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Opinion: Being a Mom Doesn't Qualify You for Office
Filed under: Opinions
Being a mom makes you a better politician.
That's what U.S. Congresswoman Mary Fallin of Oklahoma said during a gubernatorial debate recently. Fallin, a Republican, is running against current Oklahoma Lt. Governor and Democrat Jari Askins, 57. The winner will be the first female governor in that state's history.
"I think my experience is one of the things that sets me apart as a candidate for governor. First of all, being a mother, having children, raising a family," the 55-year-old Fallin said, according to ABC News.
That's the defining platform of her campaign? That she pushed out six kids? I'm sorry, but I want my political leaders to be a little more qualified than that. And here's the thing: Fallin does have qualifications beyond her ability to potty train six human beings.
According to her campaign website, she's a lawyer who has served not only as her state's lieutenant governor, but she's also been member of Congress since 2006. She has a record to stand on, which she can and should point to as a reason for voters to support her on election day.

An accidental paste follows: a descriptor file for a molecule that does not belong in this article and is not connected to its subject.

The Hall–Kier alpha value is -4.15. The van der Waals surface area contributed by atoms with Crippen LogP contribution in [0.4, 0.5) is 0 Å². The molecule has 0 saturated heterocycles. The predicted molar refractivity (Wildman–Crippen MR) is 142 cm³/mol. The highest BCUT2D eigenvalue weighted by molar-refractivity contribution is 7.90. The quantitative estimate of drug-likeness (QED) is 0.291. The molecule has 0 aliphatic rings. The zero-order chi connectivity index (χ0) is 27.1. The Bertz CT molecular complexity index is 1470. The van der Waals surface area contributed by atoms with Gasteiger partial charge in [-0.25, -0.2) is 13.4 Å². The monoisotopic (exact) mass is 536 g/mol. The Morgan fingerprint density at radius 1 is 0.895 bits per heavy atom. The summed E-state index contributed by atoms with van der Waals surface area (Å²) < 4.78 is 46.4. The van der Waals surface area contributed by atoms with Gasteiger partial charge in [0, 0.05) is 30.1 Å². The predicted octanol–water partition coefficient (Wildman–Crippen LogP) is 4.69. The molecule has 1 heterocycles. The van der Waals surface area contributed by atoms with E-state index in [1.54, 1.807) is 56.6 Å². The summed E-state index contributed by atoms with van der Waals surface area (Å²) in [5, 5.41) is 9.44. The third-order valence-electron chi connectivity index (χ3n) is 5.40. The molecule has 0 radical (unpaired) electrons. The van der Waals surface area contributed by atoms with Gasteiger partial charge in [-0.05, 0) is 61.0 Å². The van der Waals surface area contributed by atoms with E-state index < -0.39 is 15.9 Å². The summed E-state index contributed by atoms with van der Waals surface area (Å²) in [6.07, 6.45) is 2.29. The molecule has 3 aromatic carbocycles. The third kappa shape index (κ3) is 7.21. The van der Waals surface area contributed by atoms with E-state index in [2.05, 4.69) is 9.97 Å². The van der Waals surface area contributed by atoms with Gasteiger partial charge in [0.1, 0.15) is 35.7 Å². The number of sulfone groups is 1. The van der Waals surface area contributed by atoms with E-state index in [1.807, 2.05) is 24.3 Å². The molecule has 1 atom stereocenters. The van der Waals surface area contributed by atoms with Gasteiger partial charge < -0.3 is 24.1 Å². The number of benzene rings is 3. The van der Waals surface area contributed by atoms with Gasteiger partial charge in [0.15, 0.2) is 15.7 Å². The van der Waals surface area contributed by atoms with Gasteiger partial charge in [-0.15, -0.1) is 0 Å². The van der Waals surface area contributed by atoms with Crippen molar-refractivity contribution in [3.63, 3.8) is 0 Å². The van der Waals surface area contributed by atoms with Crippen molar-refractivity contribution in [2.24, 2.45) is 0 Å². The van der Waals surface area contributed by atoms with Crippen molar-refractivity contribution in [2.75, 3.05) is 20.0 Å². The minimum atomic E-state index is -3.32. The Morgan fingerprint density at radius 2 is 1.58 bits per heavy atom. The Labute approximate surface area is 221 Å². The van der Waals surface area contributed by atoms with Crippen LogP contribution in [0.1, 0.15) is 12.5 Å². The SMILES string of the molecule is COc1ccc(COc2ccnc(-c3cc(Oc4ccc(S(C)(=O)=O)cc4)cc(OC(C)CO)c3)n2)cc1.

So why did she play the mommy card? Well, for one thing, her opponent happens to be a childless woman who never married. And, it seems, the mean-girls syndrome doesn't end after high school graduation. Back in 2008, former Alaska governor and vice presidential candidate Sarah Palin took her lumps over her parenting when it came to light that her daughter, Bristol, was about to be a teen mom out of wedlock.
Hypocrite, the pundits cried. Bad mommy!
This kind of mud-slinging at and between women is nothing new. We ladies sometimes give in to the lesser angels of our nature when it comes to judging one another, but the game has much higher consequences when it's played in the political arena.
And, really, when was the last time you saw a male politician pointing to his parenthood as the No. 1 reason he should be elected to office?
That's right: Never.
The comment is even more disgraceful considering that this is only the third time in history that two women have battled it out for a state's top political job. Way to focus the debate on something totally irrelevant, Fallin.
Motherhood is not a qualification for political office, unless you're running for president of the PTA. Gender roles have no place in politics. End of story.
Using our maternity, or lack thereof, as a weapon against our opponents -- be it in the office, on the campaign trail or at the playground -- weakens women in the eyes of everyone, including our own.
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